Portal:Languages
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Portal:Languages


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For a topical guide of this subject, see Outline of linguistics

The Language portal

A mural in Teotihuacan, Mexico (c. 2nd century) depicting a person emitting a speech scroll from his mouth, symbolizing speech
Braille writing, a tactile variant of a writing system
Cuneiform is the first known form of written language, but spoken language predates writing by at least tens of thousands of years.
Two girls learning American Sign Language

Language is a system that consists of the development, acquisition, maintenance and use of complex systems of communication, particularly the human ability to do so; a language is any specific example of such a system.

The scientific study of language is called linguistics. Questions concerning the philosophy of language, such as whether words can represent experience, have been debated at least since Gorgias and Plato in ancient Greece. Thinkers such as Rousseau have argued that language originated from emotions while others like Kant have held that it originated from rational and logical thought. 20th-century philosophers such as Wittgenstein argued that philosophy is really the study of language. Major figures in linguistics include Ferdinand de Saussure and Noam Chomsky.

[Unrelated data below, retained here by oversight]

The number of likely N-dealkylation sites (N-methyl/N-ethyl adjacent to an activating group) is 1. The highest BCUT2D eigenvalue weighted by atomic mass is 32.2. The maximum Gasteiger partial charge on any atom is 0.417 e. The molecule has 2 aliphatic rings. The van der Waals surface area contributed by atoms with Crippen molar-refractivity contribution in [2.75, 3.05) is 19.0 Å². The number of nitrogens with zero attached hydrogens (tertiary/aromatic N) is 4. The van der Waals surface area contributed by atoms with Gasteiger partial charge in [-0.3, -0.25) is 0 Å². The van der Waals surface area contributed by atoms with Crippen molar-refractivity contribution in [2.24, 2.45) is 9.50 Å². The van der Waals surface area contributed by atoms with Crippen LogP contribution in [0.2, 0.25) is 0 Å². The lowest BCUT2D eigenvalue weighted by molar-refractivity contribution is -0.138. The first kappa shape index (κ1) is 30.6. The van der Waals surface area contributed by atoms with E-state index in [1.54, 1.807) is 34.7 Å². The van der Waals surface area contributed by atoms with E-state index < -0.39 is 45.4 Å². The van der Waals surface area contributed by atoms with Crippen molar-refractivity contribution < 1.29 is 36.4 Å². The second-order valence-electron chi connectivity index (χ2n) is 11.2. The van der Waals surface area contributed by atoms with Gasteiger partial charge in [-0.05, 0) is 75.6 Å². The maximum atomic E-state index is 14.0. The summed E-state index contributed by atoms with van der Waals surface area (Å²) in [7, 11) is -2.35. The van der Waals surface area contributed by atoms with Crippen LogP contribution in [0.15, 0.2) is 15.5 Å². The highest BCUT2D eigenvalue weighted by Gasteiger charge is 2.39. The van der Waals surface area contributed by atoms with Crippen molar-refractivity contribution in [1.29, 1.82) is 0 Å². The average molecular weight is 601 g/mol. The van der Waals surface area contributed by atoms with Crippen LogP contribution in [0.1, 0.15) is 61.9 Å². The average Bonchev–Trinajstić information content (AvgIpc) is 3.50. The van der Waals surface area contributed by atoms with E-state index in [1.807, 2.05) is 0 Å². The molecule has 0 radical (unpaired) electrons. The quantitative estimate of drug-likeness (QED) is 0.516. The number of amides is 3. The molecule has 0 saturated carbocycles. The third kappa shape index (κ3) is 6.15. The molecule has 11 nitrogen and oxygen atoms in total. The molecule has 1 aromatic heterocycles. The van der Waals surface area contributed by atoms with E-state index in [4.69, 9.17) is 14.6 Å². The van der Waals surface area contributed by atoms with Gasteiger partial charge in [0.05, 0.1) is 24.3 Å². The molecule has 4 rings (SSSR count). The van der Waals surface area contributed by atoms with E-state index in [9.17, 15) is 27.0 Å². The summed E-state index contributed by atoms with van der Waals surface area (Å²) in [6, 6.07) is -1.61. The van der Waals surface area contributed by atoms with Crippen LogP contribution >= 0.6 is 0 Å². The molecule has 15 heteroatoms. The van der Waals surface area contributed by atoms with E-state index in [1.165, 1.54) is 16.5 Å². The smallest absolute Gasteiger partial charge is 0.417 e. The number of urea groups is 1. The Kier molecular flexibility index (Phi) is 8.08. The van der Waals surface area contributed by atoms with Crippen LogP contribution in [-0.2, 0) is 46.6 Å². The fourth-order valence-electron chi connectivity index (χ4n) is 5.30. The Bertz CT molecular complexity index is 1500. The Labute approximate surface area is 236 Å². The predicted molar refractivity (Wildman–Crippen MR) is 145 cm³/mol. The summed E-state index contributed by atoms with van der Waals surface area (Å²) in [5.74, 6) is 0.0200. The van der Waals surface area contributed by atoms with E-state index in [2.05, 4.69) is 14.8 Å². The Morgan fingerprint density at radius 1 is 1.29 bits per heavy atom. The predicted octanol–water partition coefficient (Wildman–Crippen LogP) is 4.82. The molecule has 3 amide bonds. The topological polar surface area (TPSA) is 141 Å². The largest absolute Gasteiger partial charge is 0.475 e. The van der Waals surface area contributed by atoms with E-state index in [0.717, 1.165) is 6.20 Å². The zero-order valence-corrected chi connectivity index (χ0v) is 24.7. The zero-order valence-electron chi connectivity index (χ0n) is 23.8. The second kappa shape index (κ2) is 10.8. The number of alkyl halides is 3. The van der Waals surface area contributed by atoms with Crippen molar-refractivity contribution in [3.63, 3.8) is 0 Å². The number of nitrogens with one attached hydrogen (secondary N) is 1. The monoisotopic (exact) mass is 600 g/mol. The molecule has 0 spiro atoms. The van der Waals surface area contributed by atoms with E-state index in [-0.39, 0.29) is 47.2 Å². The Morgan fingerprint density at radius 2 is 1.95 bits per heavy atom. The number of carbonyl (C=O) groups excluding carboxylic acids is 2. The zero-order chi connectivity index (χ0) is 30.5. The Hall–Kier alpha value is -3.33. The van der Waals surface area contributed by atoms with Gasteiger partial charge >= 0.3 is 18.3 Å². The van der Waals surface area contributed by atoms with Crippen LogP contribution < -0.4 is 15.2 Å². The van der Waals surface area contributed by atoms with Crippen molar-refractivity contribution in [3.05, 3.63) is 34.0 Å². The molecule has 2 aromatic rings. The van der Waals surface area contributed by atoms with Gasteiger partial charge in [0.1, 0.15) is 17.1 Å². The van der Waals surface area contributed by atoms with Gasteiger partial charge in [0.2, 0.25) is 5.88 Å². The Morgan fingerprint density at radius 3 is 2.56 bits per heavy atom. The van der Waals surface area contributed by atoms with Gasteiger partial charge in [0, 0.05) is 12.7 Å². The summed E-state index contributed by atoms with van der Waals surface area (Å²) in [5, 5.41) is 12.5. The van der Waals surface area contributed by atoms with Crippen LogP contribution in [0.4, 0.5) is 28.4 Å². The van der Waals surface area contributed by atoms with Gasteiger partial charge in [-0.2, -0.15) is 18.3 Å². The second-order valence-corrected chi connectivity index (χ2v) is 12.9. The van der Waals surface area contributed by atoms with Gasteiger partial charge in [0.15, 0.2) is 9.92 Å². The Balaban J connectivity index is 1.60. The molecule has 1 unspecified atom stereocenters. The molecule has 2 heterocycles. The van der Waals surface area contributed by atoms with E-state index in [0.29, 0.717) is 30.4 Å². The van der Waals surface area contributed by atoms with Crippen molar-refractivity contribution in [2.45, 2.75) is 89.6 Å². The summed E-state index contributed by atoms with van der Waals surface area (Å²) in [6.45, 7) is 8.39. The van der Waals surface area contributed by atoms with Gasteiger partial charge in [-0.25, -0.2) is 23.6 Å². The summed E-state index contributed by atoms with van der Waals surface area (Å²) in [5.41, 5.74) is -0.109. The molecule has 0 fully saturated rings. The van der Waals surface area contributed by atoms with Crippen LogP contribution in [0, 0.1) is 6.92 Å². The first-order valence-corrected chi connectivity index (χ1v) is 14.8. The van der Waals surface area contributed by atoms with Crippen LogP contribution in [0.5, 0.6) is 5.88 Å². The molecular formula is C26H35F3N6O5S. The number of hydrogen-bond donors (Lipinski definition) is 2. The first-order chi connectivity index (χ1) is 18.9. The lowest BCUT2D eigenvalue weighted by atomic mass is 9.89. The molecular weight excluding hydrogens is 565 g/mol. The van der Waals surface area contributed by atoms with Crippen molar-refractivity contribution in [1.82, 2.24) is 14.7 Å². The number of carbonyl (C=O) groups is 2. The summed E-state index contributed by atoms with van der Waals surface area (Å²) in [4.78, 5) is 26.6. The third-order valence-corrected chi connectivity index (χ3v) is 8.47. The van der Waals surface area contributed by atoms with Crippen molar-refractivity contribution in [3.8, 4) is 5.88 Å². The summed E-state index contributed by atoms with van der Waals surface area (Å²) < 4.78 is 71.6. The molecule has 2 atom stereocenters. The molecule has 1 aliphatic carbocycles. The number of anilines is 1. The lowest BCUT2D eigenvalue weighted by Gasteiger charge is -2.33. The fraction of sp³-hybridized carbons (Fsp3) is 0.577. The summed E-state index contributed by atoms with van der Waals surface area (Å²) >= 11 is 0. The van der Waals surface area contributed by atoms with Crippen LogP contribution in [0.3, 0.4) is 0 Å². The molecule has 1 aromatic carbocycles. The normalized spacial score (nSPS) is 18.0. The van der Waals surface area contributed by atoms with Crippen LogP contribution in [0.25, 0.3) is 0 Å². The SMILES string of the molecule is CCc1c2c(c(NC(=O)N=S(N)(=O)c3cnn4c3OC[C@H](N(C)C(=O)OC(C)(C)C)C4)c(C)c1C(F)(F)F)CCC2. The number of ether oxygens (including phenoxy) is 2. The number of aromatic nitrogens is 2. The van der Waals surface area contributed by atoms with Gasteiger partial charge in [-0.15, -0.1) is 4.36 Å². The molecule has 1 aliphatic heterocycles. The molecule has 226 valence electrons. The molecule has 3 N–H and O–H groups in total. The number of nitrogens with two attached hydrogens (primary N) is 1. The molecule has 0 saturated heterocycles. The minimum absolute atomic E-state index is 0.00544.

Estimates of the number of human languages in the world vary between 5,000 and 7,000. However, any precise estimate depends on the arbitrary and western in its origin distinction (dichotomy) between languages (or rather de:Einzelsprachen) and dialects. Natural languages are spoken or signed, but any language can be encoded into secondary media using auditory, visual, or tactile stimuli - for example, in writing, whistling, signing, or braille. This is because human language is modality-independent. Depending on philosophical perspectives regarding the definition of language and meaning, when used as a general concept, "language" may refer to the cognitive ability to learn and use systems of complex communication, or to describe the set of rules that makes up these systems, or the set of utterances that can be produced from those rules. All languages rely on the process of semiosis to relate signs to particular meanings. Oral, manual and tactile languages contain a phonological system that governs how symbols are used to form sequences known as words or morphemes, and a syntactic system that governs how words and morphemes are combined to form phrases and utterances.